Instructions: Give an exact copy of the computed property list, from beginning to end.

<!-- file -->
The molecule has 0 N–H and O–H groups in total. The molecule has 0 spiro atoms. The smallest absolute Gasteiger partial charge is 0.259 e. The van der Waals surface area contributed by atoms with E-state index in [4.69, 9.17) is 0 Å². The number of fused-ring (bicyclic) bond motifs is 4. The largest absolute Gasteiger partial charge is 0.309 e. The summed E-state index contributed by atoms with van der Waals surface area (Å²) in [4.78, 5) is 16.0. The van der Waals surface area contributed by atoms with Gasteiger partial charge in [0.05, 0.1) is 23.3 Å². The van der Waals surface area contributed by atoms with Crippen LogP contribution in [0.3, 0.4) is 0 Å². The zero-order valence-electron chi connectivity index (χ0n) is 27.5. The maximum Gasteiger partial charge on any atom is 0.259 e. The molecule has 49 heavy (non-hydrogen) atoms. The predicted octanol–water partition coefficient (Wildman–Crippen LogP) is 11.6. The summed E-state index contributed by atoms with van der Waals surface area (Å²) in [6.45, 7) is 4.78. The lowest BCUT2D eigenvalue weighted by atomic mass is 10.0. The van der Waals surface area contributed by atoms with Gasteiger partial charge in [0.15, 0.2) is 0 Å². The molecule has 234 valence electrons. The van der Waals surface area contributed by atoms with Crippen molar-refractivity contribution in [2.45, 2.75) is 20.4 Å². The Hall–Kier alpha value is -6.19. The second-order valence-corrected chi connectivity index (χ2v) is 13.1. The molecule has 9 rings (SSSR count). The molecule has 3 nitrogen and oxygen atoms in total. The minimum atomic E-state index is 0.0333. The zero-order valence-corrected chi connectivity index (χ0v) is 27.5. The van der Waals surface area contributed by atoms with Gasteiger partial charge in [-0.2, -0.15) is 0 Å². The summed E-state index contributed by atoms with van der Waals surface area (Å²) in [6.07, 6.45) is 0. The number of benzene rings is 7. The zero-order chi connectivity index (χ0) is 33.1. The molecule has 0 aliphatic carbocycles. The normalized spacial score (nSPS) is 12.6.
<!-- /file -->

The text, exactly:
The molecule has 0 N–H and O–H groups in total. The molecule has 0 spiro atoms. The smallest absolute Gasteiger partial charge is 0.259 e. The van der Waals surface area contributed by atoms with E-state index in [4.69, 9.17) is 0 Å². The number of fused-ring (bicyclic) bond motifs is 4. The largest absolute Gasteiger partial charge is 0.309 e. The summed E-state index contributed by atoms with van der Waals surface area (Å²) in [4.78, 5) is 16.0. The van der Waals surface area contributed by atoms with Gasteiger partial charge in [0.05, 0.1) is 23.3 Å². The van der Waals surface area contributed by atoms with Crippen LogP contribution in [0.3, 0.4) is 0 Å². The zero-order valence-electron chi connectivity index (χ0n) is 27.5. The maximum Gasteiger partial charge on any atom is 0.259 e. The molecule has 49 heavy (non-hydrogen) atoms. The predicted octanol–water partition coefficient (Wildman–Crippen LogP) is 11.6. The summed E-state index contributed by atoms with van der Waals surface area (Å²) in [6.45, 7) is 4.78. The lowest BCUT2D eigenvalue weighted by atomic mass is 10.0. The van der Waals surface area contributed by atoms with Gasteiger partial charge in [0.15, 0.2) is 0 Å². The molecule has 234 valence electrons. The van der Waals surface area contributed by atoms with Crippen molar-refractivity contribution in [2.45, 2.75) is 20.4 Å². The Hall–Kier alpha value is -6.19. The second-order valence-corrected chi connectivity index (χ2v) is 13.1. The molecule has 9 rings (SSSR count). The molecule has 3 nitrogen and oxygen atoms in total. The minimum atomic E-state index is 0.0333. The zero-order valence-corrected chi connectivity index (χ0v) is 27.5. The van der Waals surface area contributed by atoms with Gasteiger partial charge in [-0.2, -0.15) is 0 Å². The summed E-state index contributed by atoms with van der Waals surface area (Å²) in [6.07, 6.45) is 0. The number of benzene rings is 7. The zero-order chi connectivity index (χ0) is 33.1. The molecule has 0 aliphatic carbocycles. The normalized spacial score (nSPS) is 12.6.